The Canadian Lacrosse Hall of Fame asked for a grant to help with facility costs for their annual fundraiser.

Generally, I am reluctant to approve these grants outside of the normal grant process – there needs to be a case made that there is an exceptional reason. Something like a narrow matching grant window that must be met, or a change in programming outside of the control of the applicant. There is a reason we have a formal application process and deadlines – so that all organizations looking to partner with the City have equal access and opportunity, and the external grant committee exists to provide arms-length evaluation of the merit of the many applications we receive.

In this case, I think it is an exceptional year for the CLHF, with the move to the anvil representing probably the biggest event to happen to the Hall since its inception. I hope they have a successful fundraiser and continue to contribute to the unique and historic culture of New Westminster.

I also recommended that staff develop a system where a meeting of the Granting Committee could be called on an ad-hoc basis to evaluate these requests that occur outside of the regular grant cycle. I don’t want to encourage this type of application, where organizations come to Council with hat in hand in place of the relatively rigid and accountable process we have developed. It is better that these types of applications go through the same scrutiny as our other grant applications, even if they are out of the regular timing cycle.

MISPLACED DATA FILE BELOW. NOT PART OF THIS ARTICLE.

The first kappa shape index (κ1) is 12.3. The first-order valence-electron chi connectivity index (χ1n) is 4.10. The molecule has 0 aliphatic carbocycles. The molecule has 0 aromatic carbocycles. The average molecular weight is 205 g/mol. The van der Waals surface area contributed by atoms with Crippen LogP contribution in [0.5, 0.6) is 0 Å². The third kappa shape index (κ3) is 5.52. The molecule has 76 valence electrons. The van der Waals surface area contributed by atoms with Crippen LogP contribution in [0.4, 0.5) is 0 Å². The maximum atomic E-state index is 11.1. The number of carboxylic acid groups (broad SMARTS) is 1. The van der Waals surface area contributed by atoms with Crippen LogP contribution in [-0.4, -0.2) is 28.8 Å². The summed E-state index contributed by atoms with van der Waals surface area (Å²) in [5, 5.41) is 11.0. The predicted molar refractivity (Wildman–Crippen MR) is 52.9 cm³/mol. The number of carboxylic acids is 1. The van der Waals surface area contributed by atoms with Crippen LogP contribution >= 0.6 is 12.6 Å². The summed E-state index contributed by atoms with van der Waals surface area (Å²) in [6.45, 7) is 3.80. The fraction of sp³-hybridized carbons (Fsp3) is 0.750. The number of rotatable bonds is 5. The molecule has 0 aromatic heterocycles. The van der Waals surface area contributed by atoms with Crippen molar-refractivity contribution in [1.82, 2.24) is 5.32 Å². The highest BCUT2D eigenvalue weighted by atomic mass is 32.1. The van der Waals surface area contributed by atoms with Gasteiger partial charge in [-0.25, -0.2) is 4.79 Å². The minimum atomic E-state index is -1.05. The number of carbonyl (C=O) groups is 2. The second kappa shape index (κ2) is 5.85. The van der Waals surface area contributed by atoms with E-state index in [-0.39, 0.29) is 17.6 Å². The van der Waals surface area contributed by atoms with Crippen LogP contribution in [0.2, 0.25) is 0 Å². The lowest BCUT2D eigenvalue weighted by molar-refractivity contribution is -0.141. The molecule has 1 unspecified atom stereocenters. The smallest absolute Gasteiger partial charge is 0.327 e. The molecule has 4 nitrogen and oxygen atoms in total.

Request for Reduction in Property Taxes.

A proponent building a Secured Market Rental Housing project asked the City to add property tax relief to the incentive package for building these types of development. On looking over the incentives provided by the City, I think they are generous, and we are seeing applications for these types of developments, suggesting we are achieving the goals of the incentive program as is. I don’t think one-off property tax reductions are a good policy for the City to start creating.

Statement of Financial Information Report

This is the simplified financial information report provided to the province every year. The City’s finances are in good stead, with solid (but not excessive) reserves, and a very manageable debt load overall in comparison to our assets. The completion of the Anvil Centre and sale of the Office Tower both create interesting shift in numbers this year, just because their value is so high relative to our usual revenue flows, but nothing in this report concerns me in the long term when looking at the 5-year financial plan.

Investment Report

As I mentioned in an earlier blog, the City has about $80Million in various reserves. This report tells us where they are an how the investments are doing. This leads me directly to my Motion under New Business below, as I think we need to talk about where we invest, and start putting our money where our policy is.

Gateway to Downtown Public Art

We are getting another piece of Public Art installed on Columbia Street at the east end of Downtown. I’m not an Art Critic, but I like this piece called “Rorshach/Sentinel”, as it is hard to tell what it is supposed to be at first glance, but once you see it, you just can’t miss it. This installation was chosen from several submissions by our Public Art Advisory Committee and paid for out of our Public art Reserve fund.